- U.K. Developing Livestock Vaccine That May Ease Global Shortage
- Sumitomo Metal Mining Looks to Laos, Cambodia for Gold Expansion
- Copper Falls for Second Day on Europe Debt Concern: LME Preview
The Hedgeye Macro Team
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Takeaway: With so much data flow on housing sometimes it's tough to keep track of it all. We think this image tells the story well.
Keeping It To 1000 Words ...
We like the chart below a lot. It tells the current story of housing succinctly in a way that everyone can easily understand. The x-axis shows inventory of homes for sale in millions of units monthly back to 2001. The y-axis is the pending home sales index reading. The bubble size shows the next twelve months home price change based on those levels of supply and demand. Not surprisingly, high demand coupled with low inventory produces big blue bubbles (strong home price appreciation), while the opposite produces big white bubbles (strong home price depreciation).
The obvious takeaway is that we're currently in a very favorable dynamic for prices, as shown in the orange circle. The orange circle shows current inventory and volume, but for bubble size, we've used LTM (as opposed to NTM) price change, which was +9.7% through February 2013 according to Corelogic. Note that the orange bubble is smaller than most of the other bubbles in the same area, suggesting price appreciation may accelerate from here.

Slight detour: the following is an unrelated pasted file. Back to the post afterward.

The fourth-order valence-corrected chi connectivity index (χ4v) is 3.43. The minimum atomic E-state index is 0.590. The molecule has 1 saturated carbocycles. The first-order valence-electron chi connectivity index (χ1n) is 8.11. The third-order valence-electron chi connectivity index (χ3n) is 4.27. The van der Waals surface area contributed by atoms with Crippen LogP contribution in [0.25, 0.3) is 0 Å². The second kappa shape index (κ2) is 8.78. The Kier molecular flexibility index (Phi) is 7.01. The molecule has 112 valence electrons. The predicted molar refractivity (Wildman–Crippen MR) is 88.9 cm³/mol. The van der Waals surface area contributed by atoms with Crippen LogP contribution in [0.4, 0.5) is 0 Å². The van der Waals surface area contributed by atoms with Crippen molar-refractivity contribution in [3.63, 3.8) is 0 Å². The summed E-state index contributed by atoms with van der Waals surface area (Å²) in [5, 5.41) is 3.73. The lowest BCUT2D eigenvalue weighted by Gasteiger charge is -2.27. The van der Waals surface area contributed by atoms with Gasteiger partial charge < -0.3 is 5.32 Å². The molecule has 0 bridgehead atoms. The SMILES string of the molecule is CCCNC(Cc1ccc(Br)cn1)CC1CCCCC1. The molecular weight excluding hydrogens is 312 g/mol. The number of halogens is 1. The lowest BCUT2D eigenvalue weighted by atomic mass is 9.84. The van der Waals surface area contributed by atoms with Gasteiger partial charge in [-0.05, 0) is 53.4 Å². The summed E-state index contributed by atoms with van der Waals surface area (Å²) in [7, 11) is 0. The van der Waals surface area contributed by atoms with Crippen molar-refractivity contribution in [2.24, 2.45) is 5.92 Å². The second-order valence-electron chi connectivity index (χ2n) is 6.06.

Another takeaway is the inverse relationship between supply and demand. Inventories are negatively correlated with demand, which might seem at odds with recent commentary in the market about how low inventories are holding back transaction volume growth. Consider the range of volume that has accompanied the current level of supply historically. It's produced a volume range on the pending home sales index of 96 to 131. Currently we're near the low end of the range at 105. In other words, we've seen sales activity levels as much as 25% higher than they are today based on the same level of inventory, so we don't buy the NAR argument that it's inventory holding back volume. That said, there are likely other factors such as more stringent underwriting, which we consider a good thing.
Joshua Steiner, CFA
Takeaway: Last week's athletic sales were consistent with the down-tick we saw in broader retail, but that's not a reason to worry.
This note was originally published March 27, 2013 at 15:04 in Retail